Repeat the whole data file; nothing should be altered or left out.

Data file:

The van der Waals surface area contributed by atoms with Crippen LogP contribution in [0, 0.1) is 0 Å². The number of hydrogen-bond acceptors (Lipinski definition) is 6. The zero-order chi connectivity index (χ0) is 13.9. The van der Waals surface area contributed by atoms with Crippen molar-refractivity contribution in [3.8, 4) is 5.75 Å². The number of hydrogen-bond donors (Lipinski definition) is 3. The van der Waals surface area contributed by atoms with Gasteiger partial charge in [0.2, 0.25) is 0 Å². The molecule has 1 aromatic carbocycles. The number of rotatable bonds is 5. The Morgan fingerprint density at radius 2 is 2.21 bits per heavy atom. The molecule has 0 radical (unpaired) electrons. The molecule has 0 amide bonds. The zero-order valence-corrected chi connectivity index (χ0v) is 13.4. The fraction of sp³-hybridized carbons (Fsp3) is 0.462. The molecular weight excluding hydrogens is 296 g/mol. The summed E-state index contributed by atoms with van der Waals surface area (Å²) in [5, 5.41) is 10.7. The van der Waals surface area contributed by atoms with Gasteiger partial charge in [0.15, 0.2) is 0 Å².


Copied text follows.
The van der Waals surface area contributed by atoms with Crippen LogP contribution in [0, 0.1) is 0 Å². The number of hydrogen-bond acceptors (Lipinski definition) is 6. The zero-order chi connectivity index (χ0) is 13.9. The van der Waals surface area contributed by atoms with Crippen molar-refractivity contribution in [3.8, 4) is 5.75 Å². The number of hydrogen-bond donors (Lipinski definition) is 3. The van der Waals surface area contributed by atoms with Gasteiger partial charge in [0.2, 0.25) is 0 Å². The molecule has 1 aromatic carbocycles. The number of rotatable bonds is 5. The Morgan fingerprint density at radius 2 is 2.21 bits per heavy atom. The molecule has 0 radical (unpaired) electrons. The molecule has 0 amide bonds. The zero-order valence-corrected chi connectivity index (χ0v) is 13.4. The fraction of sp³-hybridized carbons (Fsp3) is 0.462. The molecular weight excluding hydrogens is 296 g/mol. The summed E-state index contributed by atoms with van der Waals surface area (Å²) in [5, 5.41) is 10.7. The van der Waals surface area contributed by atoms with Gasteiger partial charge in [0.15, 0.2) is 0 Å².